Since the potted house plants are the only option a house cat has, they become its instant and only target.
Moreover, most plant parents constantly complain that their cat continues to poop inside their potted house plant’s soil.
This usually happens when the homeowner does not clean the cat’s litter box on time or places the litter box in an inconvenient place for the cat.
Since cats are among the few animals who love to stay clean at all times, they prefer pooping in the house plant’s soil instead of its dirty litter box.
Furthermore, once a cat has developed a habit of pooping inside the house plant’s soil, teaching the cat how to behave and poop in its litter box is tricky.
This is difficult to do even if you regularly clean the litter box and show your cat that it’s clean. Cat’s are creatures of habit, and once they develop this habit of pooping in the plants, it’s very hard to get rid of it.
Hence, if you are not willing to kick out your cat, and nor do you want to get rid of your potted house plants, you must find a way to keep them together in harmony.
Continue reading to learn why you need to keep your cat away from the potted houseplants in your home.
Read What to do if a House Plant Gets Frozen?
Why You Should Try to Keep Your House Cat Away from Your Potted House Plants
Most people who have gotten a cat or an indoor plant for the first time are usually not prepared for the destruction that is to come. This is especially true if they bring both in at the same time.
However, it only takes them a few days to learn why they must keep the cat and the house plant apart. Some reasons for keeping your house cat away from potted indoor plants are as follows:
- Potted house plants are primarily introduced to a living space, a bathroom, a kitchen, or an office to improve the visual aesthetics of the area.
- As a matter of fact, most indoor planters are budget-friendly items to give your home an instant makeover.
- However, if your potted house plant is missing leaves or has chewed-up stems due to a cat attack, they will no longer have their visual appeal.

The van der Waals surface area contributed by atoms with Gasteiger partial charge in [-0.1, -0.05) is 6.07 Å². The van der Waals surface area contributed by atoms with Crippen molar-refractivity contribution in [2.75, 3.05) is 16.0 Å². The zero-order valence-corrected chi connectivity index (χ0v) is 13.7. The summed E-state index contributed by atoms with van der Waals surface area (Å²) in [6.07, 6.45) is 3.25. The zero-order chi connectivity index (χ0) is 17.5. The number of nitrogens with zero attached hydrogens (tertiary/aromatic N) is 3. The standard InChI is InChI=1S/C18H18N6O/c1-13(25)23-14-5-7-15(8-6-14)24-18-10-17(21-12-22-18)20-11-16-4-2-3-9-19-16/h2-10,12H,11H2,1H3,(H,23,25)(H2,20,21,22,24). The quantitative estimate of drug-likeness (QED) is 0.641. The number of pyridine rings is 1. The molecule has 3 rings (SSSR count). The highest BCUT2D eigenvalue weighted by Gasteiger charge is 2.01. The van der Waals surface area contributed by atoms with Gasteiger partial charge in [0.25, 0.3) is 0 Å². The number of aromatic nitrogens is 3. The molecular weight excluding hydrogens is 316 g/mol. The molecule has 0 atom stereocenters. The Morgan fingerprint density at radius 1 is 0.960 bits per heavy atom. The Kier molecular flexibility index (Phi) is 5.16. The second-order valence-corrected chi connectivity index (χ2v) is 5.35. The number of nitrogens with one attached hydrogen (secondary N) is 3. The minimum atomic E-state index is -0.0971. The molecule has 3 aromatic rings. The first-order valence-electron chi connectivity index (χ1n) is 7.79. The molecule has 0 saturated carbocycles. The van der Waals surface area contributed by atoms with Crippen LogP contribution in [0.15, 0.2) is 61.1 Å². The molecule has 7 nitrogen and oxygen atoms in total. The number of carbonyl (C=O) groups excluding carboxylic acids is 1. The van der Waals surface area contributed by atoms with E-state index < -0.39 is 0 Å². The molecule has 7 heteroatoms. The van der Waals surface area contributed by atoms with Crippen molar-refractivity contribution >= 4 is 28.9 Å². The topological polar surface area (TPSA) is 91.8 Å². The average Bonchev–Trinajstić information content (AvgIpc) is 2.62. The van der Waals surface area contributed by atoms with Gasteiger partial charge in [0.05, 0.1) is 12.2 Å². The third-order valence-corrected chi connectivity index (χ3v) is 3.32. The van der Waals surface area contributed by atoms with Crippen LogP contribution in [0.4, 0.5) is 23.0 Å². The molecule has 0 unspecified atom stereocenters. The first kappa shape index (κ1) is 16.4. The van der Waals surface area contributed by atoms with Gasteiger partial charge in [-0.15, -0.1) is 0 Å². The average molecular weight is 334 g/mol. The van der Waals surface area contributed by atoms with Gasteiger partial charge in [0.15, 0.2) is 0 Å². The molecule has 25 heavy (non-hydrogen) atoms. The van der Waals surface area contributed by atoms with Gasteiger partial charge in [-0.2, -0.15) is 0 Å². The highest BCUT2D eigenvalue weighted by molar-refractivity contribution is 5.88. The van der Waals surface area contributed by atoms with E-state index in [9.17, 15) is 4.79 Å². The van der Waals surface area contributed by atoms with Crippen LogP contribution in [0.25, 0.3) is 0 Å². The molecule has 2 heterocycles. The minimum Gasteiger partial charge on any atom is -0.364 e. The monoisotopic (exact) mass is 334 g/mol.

- On the contrary, the destroyed potted house plants will bring down the outlook of your space and will make it look dirty and unkempt.
- Many potted house plants are no small investment. They cost a fair amount of money, and if your cat ruins it, that’s a huge loss for you.
- For instance, if you plan on buying fruit-bearing bonsai trees to enhance the outlook of your house, you will be spending nothing less than 10,000 USD.
- If your house cat attacks and destroys such an expensive plant, it will result in significant financial loss and mental stress.
- Many houseplants can be toxic and can cause a lot of health issues in cats. A cat can also develop an allergic reaction or a painful rash after chewing on certain potted plant species.
- Hence, if you do not actively try to keep your cat away, you might jeopardize the cat’s health.
- Caring for a potted house plant can be an excellent form of at-home therapy for many people.
- As a matter of fact, according to research, spending time caring for plants can significantly reduce a person’s stress levels, help with anxiety, and reduce employee absenteeism.
- If the cat destroys the potted house plants, the pet parent might get emotionally devastated and will suffer from the loss of a therapeutic hobby.
- If a cat develops a habit of pooping and peeing in the potted house plant’s soil, the ammonia fumes from the cat’s excretions can affect the health of the people who breathe it in.
- The toxic fumes can cause nausea, tremors, vomiting, and muscle and joint pain and trigger swear allergies in some people.
- Moreover, the cat’s excretions are also bad for a potted house plant’s soil and can lead to the plant’s premature death.
- Furthermore, the extremely strong stench of the cat’s feces and urine can create an uncomfortable and unbearable living space.
Read Why Your House Plant is Sticky